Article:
Ms. Evans: David, although he's a dear, is constantly asking me to try new things, explore all avenues. As far as coming to terms with the illness, I don't see it happening in the near future. Actually, that isn't true. There are days when I'm resolved to whatever God has given me--just make the best of it. Other days, it all feels useless. And then there is the whole Human Resources and Social Security Administration fiasco. I started applying to see if I could get some benefits if and when I can't work. The people there ask so many questions. I know it's their job and all, but it still feels awkward. Then, Elise in human resources wants me to get copies of all the insurance and doctors' reports on my case--"Why can't you just work like everyone else?" kind of thing. Aggravating!
Dr. Balis: So you feel like you're being pestered by people around you?
Ms. Evans: Yes, they're all rats!
Dr. Balis: Okay. What about the color difference of the rats. Do you have any negative or positive associations with these colors? What does the color black represent to you?
Ms. Evans: I'm not sure I understand the question. I mean, the color black is in clothes, jewelry, furniture, wall coverings. In what context do you mean?
Dr. Balis: Let's try this. Close your eyes. Picture the color black in any form. Concentrate. How does it make you feel?
Ms. Evans: Warm. Intrigued. It's mysterious, but not in a scary way. Knowledgeable. It feels safe and inviting, yet still filled with so many things and ideas.
Dr. Balis: Interesting. You seem to have very positive associations with this color. Now picture white. How does that make you feel?
Ms. Evans: Cold. Frightened. In pain. Like being in a hospital. Maybe that's it?
Dr. Balis: Perhaps, let's explore some more. Close your eyes again. Now just talk to me.
Ms. Evans: This scares me. Like something is missing. I can almost hear a small child crying in the background, searching for hope and answers.
Dr. Balis: Do you feel like a small child?
Ms. Evans: Maybe. Hmm...that does make sense, I suppose. I've been trying to live more of a "normal" life lately. Sometimes, I tend to ignore the fact that I'm ill. I don't want to be ill.
Dr. Balis: Of course not. I understand. And I'm sure it will always be a struggle for you. That's normal, considering your situation.
Ms. Evans: But the white rat.
Dr. Balis: What about it?
Ms. Evans: It was mocking me. Like it was better than I am. That makes me so angry. I'm not a very violent person, I don't think. But I just wanted to kill that thing--that rat. I feel badly about it. I mean, it's a living being. Doesn't it have the right to pursue its own happiness? But if its happiness causes me distress, then how do I deal with it?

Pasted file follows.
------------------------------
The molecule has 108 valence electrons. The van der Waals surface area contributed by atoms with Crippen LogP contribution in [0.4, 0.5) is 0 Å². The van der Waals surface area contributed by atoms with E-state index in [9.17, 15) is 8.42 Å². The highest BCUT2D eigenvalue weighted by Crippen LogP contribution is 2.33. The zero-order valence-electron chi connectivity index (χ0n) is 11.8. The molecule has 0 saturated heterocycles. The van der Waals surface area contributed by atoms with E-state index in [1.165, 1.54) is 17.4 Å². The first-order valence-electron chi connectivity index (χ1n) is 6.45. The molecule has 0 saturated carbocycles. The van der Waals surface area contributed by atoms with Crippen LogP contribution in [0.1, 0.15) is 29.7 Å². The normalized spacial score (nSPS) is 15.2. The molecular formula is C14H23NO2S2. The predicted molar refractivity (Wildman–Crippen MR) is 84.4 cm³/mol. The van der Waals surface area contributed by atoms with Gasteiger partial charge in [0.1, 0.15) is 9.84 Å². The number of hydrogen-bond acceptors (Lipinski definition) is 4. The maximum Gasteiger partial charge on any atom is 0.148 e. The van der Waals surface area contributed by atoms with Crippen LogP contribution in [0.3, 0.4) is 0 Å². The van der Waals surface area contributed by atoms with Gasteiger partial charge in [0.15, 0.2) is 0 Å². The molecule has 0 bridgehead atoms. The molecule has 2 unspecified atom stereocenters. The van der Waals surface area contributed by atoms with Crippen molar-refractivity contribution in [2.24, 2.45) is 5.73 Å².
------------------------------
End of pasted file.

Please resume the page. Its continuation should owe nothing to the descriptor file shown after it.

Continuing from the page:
Dr. Balis: You may associate people who question your illness with this white rat. It's natural that you would feel angry at them for doubting your physical condition. You might even feel jealous of them for being so healthy themselves--so healthy that they are incapable of understanding how you feel. If you have this dream again, try following it through further. Keep some paper handy, and if something strikes you as important, jot it down. Whatever comes to you--a feeling, an answer. And then we can discuss it next time, okay?
Ms. Evans: Okay.
Dr. Balis: How are you doing? Are you getting tired?
Ms. Evans: Truthfully, I am kind of wiped out. I'd really just like to lie down, rest my mind some.
Dr. Balis: I can see you're getting pale. Perhaps it would be better to stop here.
Ms. Evans: Yes, I think so.
Dr. Balis: How are you getting home?
Ms. Evans: David is coming by, but he probably won't be here for another ten or fifteen minutes or so.
Dr. Balis: I see. Why don't you lie down and I'll dim the lights. You can rest until David arrives.
Ms. Evans: Oh, that would be a lifesaver. Thank you, Dr. Balis. You're a very sensitive and kind man.
Dr. Balis: Thank you, Cassie.
Ms. Evans: No, no, I mean it. You're just very empathetic. You know life is not easy and can be harder for some people than others. You know that we all need a little help from time to time.
Dr. Balis: Now rest, Cassie. Do you want to schedule our next session now or would you rather call me to set it up?
Ms. Evans: I have to arrange my transportation. Do you mind if I call once I have discussed it with David? I can find out which days work for him and...
Dr. Balis: No problem, Cassie. Call me when you know when you can make.
Ms. Evans: Thank you, Doctor.
Dr. Balis: Now try to get some rest, Cassie.